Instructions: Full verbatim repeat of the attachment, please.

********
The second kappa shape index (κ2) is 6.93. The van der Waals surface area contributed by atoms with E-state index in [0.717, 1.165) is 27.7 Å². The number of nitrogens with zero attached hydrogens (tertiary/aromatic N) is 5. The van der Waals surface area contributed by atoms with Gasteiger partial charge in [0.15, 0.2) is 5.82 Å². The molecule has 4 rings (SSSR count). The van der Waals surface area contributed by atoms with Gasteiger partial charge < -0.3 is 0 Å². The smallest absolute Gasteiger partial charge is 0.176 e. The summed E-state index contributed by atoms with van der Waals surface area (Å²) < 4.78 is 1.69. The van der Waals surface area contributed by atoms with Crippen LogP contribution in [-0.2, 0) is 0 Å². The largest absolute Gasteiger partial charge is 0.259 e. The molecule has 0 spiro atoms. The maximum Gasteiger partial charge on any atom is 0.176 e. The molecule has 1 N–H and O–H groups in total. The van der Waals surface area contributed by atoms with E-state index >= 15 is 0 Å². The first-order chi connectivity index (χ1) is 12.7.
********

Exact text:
The second kappa shape index (κ2) is 6.93. The van der Waals surface area contributed by atoms with E-state index in [0.717, 1.165) is 27.7 Å². The number of nitrogens with zero attached hydrogens (tertiary/aromatic N) is 5. The van der Waals surface area contributed by atoms with Gasteiger partial charge in [0.15, 0.2) is 5.82 Å². The molecule has 4 rings (SSSR count). The van der Waals surface area contributed by atoms with Gasteiger partial charge < -0.3 is 0 Å². The smallest absolute Gasteiger partial charge is 0.176 e. The summed E-state index contributed by atoms with van der Waals surface area (Å²) < 4.78 is 1.69. The van der Waals surface area contributed by atoms with Crippen LogP contribution in [-0.2, 0) is 0 Å². The largest absolute Gasteiger partial charge is 0.259 e. The molecule has 0 spiro atoms. The maximum Gasteiger partial charge on any atom is 0.176 e. The molecule has 1 N–H and O–H groups in total. The van der Waals surface area contributed by atoms with E-state index >= 15 is 0 Å². The first-order chi connectivity index (χ1) is 12.7.